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An ideal introduction for students of anthropology or anyone who wants to know what anthropology is all about.
An ideal introduction for students of anthropology or anyone who wants to know what anthropology is all about.
A revised version covers new topics and reflects recent changes in perspective and language.
This Very Short Introduction to Social and Cultural Anthropology combines an accessible account of some of the disciplines guiding principles and methodology with abundant examples and illustrations of anthropologists at work. Peter Just and John Monaghan begin by discussing anthropologys most important contributions to modern thought, and then examine specific ways in which social and cultural anthropology have advanced our understanding of human society and culture, drawing on case studies from their own fieldwork.
This book is about the implications of constructivism for instructional design practices, and more importantly, it is about a dialogue between instructional developers and learning theorists. Working with colleagues in each discipline, the editors were amazed to find a general lack of familiarity with each others' work. From an instructional design perspective, it seems that the practice of instructional design must be based on some conception of how people learn and what it means to learn. From a learning theory perspective, it seems obvious that the value of learning theory rests in the ability to predict the impact of alternative learning environments or instructional practices on what is learned. Thus the interchange of ideas between these disciplines is essential. As a consequence of both the information rich environment and the technological capability, business is seen moving away from a fixed curriculum and toward providing information and instruction when it is needed. These changes bring about a window of opportunity establishing a dialogue that will provide for a richer understanding of learning and the instructional environment required to achieve that learning. The editors hope that this book is the beginning of the conversation and that it will serve to spur continued conversation between those involved in learning theory and those involved in the design of instruction.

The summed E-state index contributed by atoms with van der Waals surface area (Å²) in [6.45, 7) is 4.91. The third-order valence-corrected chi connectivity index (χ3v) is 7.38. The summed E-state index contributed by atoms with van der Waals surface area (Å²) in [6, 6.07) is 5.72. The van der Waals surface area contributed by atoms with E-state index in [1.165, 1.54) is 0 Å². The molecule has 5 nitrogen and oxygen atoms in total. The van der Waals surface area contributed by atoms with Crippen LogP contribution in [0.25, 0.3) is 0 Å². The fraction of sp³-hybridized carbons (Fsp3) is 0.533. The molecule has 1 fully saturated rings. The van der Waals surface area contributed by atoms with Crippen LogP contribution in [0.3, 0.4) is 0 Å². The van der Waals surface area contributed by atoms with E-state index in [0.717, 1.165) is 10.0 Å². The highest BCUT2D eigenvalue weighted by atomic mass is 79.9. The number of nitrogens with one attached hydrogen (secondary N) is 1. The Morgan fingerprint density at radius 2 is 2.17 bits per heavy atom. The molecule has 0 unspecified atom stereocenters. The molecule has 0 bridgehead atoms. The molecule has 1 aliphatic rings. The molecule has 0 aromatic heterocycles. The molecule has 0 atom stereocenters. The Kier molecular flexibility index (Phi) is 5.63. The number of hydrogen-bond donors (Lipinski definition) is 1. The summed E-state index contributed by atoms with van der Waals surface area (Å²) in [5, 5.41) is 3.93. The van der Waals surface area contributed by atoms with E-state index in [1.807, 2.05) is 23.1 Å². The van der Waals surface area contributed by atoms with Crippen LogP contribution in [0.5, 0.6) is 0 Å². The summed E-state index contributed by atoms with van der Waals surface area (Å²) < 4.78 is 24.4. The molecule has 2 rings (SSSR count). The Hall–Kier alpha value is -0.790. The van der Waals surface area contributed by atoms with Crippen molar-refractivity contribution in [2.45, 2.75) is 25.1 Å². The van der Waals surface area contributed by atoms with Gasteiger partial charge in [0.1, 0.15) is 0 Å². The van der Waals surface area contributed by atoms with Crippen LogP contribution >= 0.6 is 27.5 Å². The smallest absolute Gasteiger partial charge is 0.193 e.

The Bushman is a perennial but changing image. The transformation of that image is important. It symbolizes the perception of Bushman or San society, of the ideas and values of ethnographers who have worked with Bushman peoples, and those of other anthropologists who use this work. Anthropology and the Bushman covers early travellers and settlers, classic nineteenth and twentieth-century ethnographers, North American and Japanese ecological traditions, the approaches of African ethnographers, and recent work on advocacy and social development. It reveals the impact of Bushman studies on anthropology and on the public. The book highlights how Bushman or San ethnography has contributed to anthropological controversy, for example in the debates on the degree of incorporation of San society within the wider political economy, and on the validity of the case for "indigenous rights" as a special kind of human rights. Examining the changing image of the Bushman, Barnard provides a new contribution to an established anthropology debate.
This is the only encyclopedia of social and cultural anthropology to cover fully the many important areas of overlap between anthropology and related disciplines. This work also covers key terms, ideas and people, thus eliminating the need to refer to other books for specific definitions or biographies. Special features include: * over 230 substantial entries on every major idea, individual and sub-discipline of social and cultural anthropology * over 100 international contributors * a glossary of more than 600 key terms and ideas.

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